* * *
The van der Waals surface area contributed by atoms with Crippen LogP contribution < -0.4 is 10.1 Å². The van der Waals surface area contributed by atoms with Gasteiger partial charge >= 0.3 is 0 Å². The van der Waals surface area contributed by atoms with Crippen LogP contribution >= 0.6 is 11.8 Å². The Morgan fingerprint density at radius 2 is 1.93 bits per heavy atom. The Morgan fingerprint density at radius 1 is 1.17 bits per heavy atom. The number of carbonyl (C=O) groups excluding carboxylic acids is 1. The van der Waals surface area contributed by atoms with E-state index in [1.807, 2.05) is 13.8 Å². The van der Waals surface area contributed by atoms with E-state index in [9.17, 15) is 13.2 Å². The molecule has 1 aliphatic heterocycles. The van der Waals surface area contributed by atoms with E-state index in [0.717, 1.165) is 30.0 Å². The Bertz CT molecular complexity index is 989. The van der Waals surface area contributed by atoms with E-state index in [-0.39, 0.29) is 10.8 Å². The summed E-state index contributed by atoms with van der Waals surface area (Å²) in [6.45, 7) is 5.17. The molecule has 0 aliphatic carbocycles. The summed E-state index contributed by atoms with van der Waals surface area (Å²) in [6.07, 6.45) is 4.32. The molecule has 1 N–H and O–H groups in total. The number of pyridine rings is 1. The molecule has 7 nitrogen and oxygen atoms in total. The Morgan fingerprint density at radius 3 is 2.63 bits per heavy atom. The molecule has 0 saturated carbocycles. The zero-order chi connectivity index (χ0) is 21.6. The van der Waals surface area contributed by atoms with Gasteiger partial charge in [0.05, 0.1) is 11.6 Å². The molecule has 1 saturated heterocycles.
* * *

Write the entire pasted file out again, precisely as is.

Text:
The van der Waals surface area contributed by atoms with Crippen LogP contribution < -0.4 is 10.1 Å². The van der Waals surface area contributed by atoms with Gasteiger partial charge >= 0.3 is 0 Å². The van der Waals surface area contributed by atoms with Crippen LogP contribution >= 0.6 is 11.8 Å². The Morgan fingerprint density at radius 2 is 1.93 bits per heavy atom. The Morgan fingerprint density at radius 1 is 1.17 bits per heavy atom. The number of carbonyl (C=O) groups excluding carboxylic acids is 1. The van der Waals surface area contributed by atoms with E-state index in [1.807, 2.05) is 13.8 Å². The van der Waals surface area contributed by atoms with E-state index in [9.17, 15) is 13.2 Å². The molecule has 1 aliphatic heterocycles. The van der Waals surface area contributed by atoms with E-state index in [0.717, 1.165) is 30.0 Å². The Bertz CT molecular complexity index is 989. The van der Waals surface area contributed by atoms with E-state index in [-0.39, 0.29) is 10.8 Å². The summed E-state index contributed by atoms with van der Waals surface area (Å²) in [6.45, 7) is 5.17. The molecule has 0 aliphatic carbocycles. The summed E-state index contributed by atoms with van der Waals surface area (Å²) in [6.07, 6.45) is 4.32. The molecule has 1 N–H and O–H groups in total. The number of pyridine rings is 1. The molecule has 7 nitrogen and oxygen atoms in total. The Morgan fingerprint density at radius 3 is 2.63 bits per heavy atom. The molecule has 0 saturated carbocycles. The zero-order chi connectivity index (χ0) is 21.6. The van der Waals surface area contributed by atoms with Gasteiger partial charge in [0.05, 0.1) is 11.6 Å². The molecule has 1 saturated heterocycles.